Hi Dr. Dick,
i am seriously contemplating your paper.
thank you for your reply.
your analogy of how we come to understand words with respect to your discussion of embedded data has helped me understand the idea presented in your paper about which i was asking.
i've drawn up a synopsis part of which are quotes from your paper and part of it i've put in my own words. my synopsis follows below:
truth as we know it is dependent upon our definitions:
hence we must be meticulously correct in our definitions.
reality is comprehensible and communicable therefore:
reality can be represented by a set of numbers.
this set of numbers can be divided into subsets. those subsets can be construed as transformed by our senses for analysis via the fundamental transform of the model we construct.
because these subsets are examinable they must be finite.
because our purpose is to establish a mental image of the universe the number of subsets examined must be finite.
because the mental image must allow for the existence of another subset not yet examined the number of subsets that make up the universe must be infinite.
since the examined subsets (of which we shall construct our mental image) are finite they can be ordered.
they can be ordered by the continuous parameter 't' which shall be defined as time. where a specific value of t will indicate a specific subset available to be examined. time has a definite direction: the past consists of those subsets available to our senses whereas the future consists of those subsets which are not available for examination. The past is what we know and the future is what we do not know.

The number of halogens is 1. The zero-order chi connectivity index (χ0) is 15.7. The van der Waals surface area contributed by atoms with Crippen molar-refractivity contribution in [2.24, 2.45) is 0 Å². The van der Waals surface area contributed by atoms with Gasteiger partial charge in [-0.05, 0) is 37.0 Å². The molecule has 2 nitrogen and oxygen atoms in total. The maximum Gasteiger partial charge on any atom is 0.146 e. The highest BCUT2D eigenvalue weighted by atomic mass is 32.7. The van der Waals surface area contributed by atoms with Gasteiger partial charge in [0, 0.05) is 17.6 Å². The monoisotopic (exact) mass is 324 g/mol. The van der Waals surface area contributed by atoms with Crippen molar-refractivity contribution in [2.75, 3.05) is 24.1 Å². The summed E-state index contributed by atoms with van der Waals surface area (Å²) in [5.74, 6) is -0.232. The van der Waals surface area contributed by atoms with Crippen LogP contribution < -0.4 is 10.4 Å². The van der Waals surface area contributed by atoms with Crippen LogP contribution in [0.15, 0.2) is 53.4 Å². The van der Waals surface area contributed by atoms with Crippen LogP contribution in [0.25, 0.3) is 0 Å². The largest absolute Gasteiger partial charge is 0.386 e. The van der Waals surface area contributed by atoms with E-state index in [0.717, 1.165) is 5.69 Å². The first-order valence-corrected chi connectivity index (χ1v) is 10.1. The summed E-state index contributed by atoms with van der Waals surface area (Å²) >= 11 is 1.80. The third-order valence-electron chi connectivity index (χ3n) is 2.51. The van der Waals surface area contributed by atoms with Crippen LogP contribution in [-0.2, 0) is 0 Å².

an observation is defined to be a member of the set of examined subsets of reality.
the task at hand is to determine from a sequence of observations, exactly what the rules of the universe are: that is, we are interested in constructing a mental model which will separate the actual observable universe from the set of all possible universes.
In order for that result to be possible, the sequence must be produced by some unknown algorithm (i.e., it is presumed that the sequence is not random or without rules)
if we knew the algorithm it would have to be independent of time since independent observers in time must be able to apply the algorithm and still be able to construct the rules of the universe or our mental model.
since the algorithm is independent of time we can not predict any particular observation unless the time of the observation is contained in some implicit manner.
If there is information implicitly embedded in the data, it must be presumed that there are patterns of data which are possible (uncontradictable) and patterns of data which are not possible(contradictable). This is the essence of what a scientist means when he says there are rules. If all things are allowed then there are no rules.
upon examining our observations (our set of numbers) we can have a collection of patterns that are unique or some patterns that may appear more than once. if we were all knowing we would know what data to add to those sets so as to make those sets unique. since we are not all knowing we will just say we will add unknownable data to those sets so as to make the collection of patterns unique.
now let us add further unknowable data such that every possible observation consists of a unique pattern even after any arbitrary element is removed from that observation. If that fact is true, then the value of the removed element may be determined via the rule and the remainder of the pattern.
this situation can be represented mathematically as below:
Xn = f(X1,X2,X3,...Xn-1)
so this is where i stop and ponder for a while....
it would be appreciated if you inform me of any errors or omissions that i may have made.
regards tim |